"Nobody on the road, nobody on the beach..."
“Nobody on the road
Nobody on the beach
I feel it in the air
The summer’s out of reach
The sun goes down alone”
Don Henley & Mike Campbell wrote this song released in October 1984. The context in this song refers to aging and the past rather than a more common reference to baseball. What does all of this have to with the US stock market?
In the summer of 1984, I returned from training in New York City at Dean Witter Reynolds, a name long left by the side of the road by the Wall Street crew. I just knew something good was about to happen! Armed with a legal pad and a phone, I had a spot in the “bullpen” with my fellow trainees. We were unleashed upon the general population with little knowledge of how the markets worked and what they actually represented. There a couple of that 18 “new hires” still in the business 35 years later, and some have passed. Dean Witter, owned by massive retailer Sears, was a part of their effort to bring Wall Street to main street. DWR, All-State, and Coldwell Banker were going to revolutionize the financial services business, providing everything financial in one-stop at your local Sears store.
Things have changed? Today, Amazon will do it at your fingertips, in your home? Here’s the catch. The markets still behave in an outwardly looking bizarre way. Today, tariffs.
In 1984, we had the Savings and Loan crisis, and Penn Square bank’s failure. So many things to disrupt the economy and the markets. How could they possibly continue higher? That summer the selloff came and went. We began a secular bull market that ended in March of 2000.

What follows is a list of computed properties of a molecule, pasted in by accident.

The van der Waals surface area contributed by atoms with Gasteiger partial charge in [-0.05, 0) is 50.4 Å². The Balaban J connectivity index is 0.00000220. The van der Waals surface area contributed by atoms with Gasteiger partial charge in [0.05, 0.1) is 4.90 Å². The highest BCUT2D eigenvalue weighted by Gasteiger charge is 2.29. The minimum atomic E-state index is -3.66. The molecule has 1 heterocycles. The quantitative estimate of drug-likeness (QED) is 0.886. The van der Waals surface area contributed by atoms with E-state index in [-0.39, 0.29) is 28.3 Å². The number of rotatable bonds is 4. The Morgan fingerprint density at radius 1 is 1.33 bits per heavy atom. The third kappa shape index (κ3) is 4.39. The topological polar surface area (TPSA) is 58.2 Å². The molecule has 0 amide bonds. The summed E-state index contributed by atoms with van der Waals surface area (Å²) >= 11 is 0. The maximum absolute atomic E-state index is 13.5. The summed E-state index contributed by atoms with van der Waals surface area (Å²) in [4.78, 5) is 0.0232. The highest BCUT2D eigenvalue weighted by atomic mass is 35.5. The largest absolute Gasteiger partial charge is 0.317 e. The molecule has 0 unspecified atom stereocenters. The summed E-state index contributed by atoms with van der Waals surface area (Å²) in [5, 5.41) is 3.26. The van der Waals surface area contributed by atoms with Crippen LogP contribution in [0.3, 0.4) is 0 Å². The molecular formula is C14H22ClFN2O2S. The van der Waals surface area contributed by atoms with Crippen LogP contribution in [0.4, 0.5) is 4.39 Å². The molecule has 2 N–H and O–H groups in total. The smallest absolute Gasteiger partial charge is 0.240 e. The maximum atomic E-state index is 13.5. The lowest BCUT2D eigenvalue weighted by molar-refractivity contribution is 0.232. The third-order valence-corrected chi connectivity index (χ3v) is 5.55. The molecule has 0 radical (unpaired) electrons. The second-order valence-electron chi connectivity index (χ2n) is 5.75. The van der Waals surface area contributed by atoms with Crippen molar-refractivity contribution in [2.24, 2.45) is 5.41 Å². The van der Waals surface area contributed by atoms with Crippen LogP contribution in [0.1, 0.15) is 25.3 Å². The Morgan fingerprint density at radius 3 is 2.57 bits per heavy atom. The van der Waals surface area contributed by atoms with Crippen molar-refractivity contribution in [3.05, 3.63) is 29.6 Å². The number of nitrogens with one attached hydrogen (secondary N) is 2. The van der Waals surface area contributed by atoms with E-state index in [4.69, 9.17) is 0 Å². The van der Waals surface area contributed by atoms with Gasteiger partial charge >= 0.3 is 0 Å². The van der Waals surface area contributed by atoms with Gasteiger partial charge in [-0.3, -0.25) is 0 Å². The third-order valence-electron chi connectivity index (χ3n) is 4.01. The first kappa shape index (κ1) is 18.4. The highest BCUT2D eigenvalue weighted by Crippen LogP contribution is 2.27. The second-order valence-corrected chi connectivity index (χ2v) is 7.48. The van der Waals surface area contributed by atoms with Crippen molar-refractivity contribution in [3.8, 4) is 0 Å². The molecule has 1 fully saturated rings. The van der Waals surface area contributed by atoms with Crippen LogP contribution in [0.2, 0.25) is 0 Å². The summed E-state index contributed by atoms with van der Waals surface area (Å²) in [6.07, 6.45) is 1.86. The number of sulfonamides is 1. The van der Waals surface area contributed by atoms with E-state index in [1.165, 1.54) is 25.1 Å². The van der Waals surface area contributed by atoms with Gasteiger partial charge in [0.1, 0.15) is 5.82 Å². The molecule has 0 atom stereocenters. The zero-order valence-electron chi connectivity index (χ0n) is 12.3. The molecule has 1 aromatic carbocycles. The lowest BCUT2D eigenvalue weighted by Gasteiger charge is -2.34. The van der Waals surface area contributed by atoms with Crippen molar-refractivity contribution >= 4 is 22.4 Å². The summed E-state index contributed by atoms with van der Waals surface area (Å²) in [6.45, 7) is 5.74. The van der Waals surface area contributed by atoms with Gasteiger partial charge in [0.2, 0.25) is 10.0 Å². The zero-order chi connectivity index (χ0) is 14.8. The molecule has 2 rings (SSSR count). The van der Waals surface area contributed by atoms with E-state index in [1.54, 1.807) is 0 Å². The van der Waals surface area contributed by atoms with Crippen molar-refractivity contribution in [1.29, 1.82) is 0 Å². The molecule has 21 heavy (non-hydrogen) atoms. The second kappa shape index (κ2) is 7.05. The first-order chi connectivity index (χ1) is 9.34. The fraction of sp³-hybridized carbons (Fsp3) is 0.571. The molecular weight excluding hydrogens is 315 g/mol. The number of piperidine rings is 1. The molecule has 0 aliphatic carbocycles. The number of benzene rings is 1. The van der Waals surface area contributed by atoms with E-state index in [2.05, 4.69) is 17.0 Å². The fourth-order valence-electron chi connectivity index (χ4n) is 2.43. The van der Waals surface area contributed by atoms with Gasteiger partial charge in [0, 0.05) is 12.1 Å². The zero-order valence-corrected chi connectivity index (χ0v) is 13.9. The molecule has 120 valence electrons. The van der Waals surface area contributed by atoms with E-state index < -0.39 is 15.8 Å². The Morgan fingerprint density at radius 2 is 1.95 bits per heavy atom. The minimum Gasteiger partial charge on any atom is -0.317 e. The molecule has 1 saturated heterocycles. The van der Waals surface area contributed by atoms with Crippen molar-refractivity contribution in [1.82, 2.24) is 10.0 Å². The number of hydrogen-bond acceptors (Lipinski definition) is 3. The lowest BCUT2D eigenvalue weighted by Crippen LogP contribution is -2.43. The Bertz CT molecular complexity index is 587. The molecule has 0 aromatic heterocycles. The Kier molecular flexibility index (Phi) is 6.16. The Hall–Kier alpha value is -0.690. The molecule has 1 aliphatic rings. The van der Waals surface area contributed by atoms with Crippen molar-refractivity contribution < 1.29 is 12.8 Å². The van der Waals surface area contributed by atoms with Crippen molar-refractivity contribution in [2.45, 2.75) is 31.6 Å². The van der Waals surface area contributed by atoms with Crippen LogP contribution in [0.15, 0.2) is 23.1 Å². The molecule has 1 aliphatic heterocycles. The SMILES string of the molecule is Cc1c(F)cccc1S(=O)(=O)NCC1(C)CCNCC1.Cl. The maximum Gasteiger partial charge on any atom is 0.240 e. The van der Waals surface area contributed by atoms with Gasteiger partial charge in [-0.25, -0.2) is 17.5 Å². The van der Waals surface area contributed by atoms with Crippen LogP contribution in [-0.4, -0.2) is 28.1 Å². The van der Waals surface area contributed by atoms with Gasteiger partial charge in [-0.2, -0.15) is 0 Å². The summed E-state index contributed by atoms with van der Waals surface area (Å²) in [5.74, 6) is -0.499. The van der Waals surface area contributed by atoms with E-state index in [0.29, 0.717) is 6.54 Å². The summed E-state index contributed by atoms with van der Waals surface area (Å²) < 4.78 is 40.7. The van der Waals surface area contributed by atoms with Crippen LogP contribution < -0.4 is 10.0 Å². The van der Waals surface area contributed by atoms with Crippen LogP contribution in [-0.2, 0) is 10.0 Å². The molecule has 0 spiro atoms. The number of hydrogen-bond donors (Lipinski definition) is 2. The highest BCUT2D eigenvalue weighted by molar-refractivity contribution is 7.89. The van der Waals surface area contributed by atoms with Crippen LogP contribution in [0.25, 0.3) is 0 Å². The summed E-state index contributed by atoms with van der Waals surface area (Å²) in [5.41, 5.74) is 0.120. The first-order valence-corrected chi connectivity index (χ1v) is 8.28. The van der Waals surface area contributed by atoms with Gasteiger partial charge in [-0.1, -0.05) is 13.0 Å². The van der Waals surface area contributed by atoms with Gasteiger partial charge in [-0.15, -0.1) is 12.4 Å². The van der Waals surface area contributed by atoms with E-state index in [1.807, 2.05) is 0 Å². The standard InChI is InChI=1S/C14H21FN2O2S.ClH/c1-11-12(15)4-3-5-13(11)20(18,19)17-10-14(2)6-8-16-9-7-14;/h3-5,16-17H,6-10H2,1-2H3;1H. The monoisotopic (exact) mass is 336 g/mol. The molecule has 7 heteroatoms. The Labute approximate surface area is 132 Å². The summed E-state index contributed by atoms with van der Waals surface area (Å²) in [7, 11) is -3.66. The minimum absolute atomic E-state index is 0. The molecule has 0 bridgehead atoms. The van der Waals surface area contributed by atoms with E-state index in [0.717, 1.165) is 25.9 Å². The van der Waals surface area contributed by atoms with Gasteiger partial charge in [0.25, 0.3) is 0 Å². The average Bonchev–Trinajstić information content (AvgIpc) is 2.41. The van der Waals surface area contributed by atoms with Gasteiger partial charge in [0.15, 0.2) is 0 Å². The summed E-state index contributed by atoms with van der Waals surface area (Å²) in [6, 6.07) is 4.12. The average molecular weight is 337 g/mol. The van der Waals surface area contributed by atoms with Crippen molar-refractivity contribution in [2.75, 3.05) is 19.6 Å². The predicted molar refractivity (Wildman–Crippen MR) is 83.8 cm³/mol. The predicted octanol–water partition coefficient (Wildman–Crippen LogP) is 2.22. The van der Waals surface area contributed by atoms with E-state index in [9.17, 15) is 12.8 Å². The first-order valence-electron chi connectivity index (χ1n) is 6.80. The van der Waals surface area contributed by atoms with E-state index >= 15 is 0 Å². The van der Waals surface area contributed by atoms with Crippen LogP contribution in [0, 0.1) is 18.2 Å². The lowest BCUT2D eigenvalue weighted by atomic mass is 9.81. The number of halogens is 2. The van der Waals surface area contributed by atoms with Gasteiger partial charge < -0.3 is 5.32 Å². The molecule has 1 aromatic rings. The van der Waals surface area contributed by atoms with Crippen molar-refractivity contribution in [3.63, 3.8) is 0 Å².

Each summer we see sell-offs. Often these see-offs are exacerbated by the absence of the real “boys of summer”, the traders on Wall Street, in New York City. These “boys of summer” escape “the city”, by going to the Hamptons. Jeffrey Saut, former strategist with Raymond James, and probably the best strategist I have seen in my 35 years in the business, suggested that the main objective left with the young guns who were in charge while the senior traders were gone, “Just don’t lose the firms’ capital.” This tells us that many of the market moves during the summer are done so with thinly traded markets. That can mean more dramatic, volatility.
Volatility has a purpose, and of it’s own, is not bad. It’s purpose is to move stocks from weaker hands to stronger buyers. Today, many are surprised when the market becomes volatile during the summer. This is usual. It is our view that opportunities will be uncovered.
Be patient. Be disciplined. Warren Buffet of Berkshire Hathaway fame says, “stock market investing should be disciplined, therefore repeatable.” Vista Investment Partners will follow our discipline and endeavor to follow history as it repeats itself.
“Out on the road today
I saw a Deadhead sticker on a Cadillac
A little voice inside my head said,
“Don’t look back, you can never look back”.
I thought I knew what love was, what did I know?
Those days are gone forever
I should just let them go but…”
Don was making a political statement about the Upper middle-class American driving a symbolic Cadillac Seville when he saw the “Deadhead” sticker on it. I think we are more similar than different. And I think looking back may lead us to understanding of the future. There will be opportunities, be patient, be disciplined. After all, 1984 was beginning of the greatest Bull Market, and now I own the firm.